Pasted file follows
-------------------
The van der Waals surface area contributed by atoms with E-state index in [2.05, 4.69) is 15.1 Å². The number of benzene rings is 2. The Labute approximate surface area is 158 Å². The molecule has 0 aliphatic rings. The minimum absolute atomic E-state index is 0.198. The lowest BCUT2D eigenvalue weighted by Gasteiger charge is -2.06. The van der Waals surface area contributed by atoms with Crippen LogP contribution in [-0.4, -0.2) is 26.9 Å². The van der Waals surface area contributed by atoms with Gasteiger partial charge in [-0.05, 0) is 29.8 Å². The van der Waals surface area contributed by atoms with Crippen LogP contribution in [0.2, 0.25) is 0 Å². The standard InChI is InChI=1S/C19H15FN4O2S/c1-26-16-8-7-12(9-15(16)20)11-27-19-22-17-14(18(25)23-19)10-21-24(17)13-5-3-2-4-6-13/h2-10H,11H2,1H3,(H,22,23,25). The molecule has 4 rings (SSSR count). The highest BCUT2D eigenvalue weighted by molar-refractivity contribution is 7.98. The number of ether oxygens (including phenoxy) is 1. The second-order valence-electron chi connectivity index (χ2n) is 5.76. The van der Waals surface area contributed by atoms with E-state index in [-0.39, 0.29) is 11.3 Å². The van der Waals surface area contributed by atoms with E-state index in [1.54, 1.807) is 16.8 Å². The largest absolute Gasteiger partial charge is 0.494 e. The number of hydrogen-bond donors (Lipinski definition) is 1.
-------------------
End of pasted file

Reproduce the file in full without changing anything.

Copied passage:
The van der Waals surface area contributed by atoms with E-state index in [2.05, 4.69) is 15.1 Å². The number of benzene rings is 2. The Labute approximate surface area is 158 Å². The molecule has 0 aliphatic rings. The minimum absolute atomic E-state index is 0.198. The lowest BCUT2D eigenvalue weighted by Gasteiger charge is -2.06. The van der Waals surface area contributed by atoms with Crippen LogP contribution in [-0.4, -0.2) is 26.9 Å². The van der Waals surface area contributed by atoms with Gasteiger partial charge in [-0.05, 0) is 29.8 Å². The van der Waals surface area contributed by atoms with Crippen LogP contribution in [0.2, 0.25) is 0 Å². The standard InChI is InChI=1S/C19H15FN4O2S/c1-26-16-8-7-12(9-15(16)20)11-27-19-22-17-14(18(25)23-19)10-21-24(17)13-5-3-2-4-6-13/h2-10H,11H2,1H3,(H,22,23,25). The molecule has 4 rings (SSSR count). The highest BCUT2D eigenvalue weighted by molar-refractivity contribution is 7.98. The number of ether oxygens (including phenoxy) is 1. The second-order valence-electron chi connectivity index (χ2n) is 5.76. The van der Waals surface area contributed by atoms with E-state index in [-0.39, 0.29) is 11.3 Å². The van der Waals surface area contributed by atoms with E-state index in [1.54, 1.807) is 16.8 Å². The largest absolute Gasteiger partial charge is 0.494 e. The number of hydrogen-bond donors (Lipinski definition) is 1.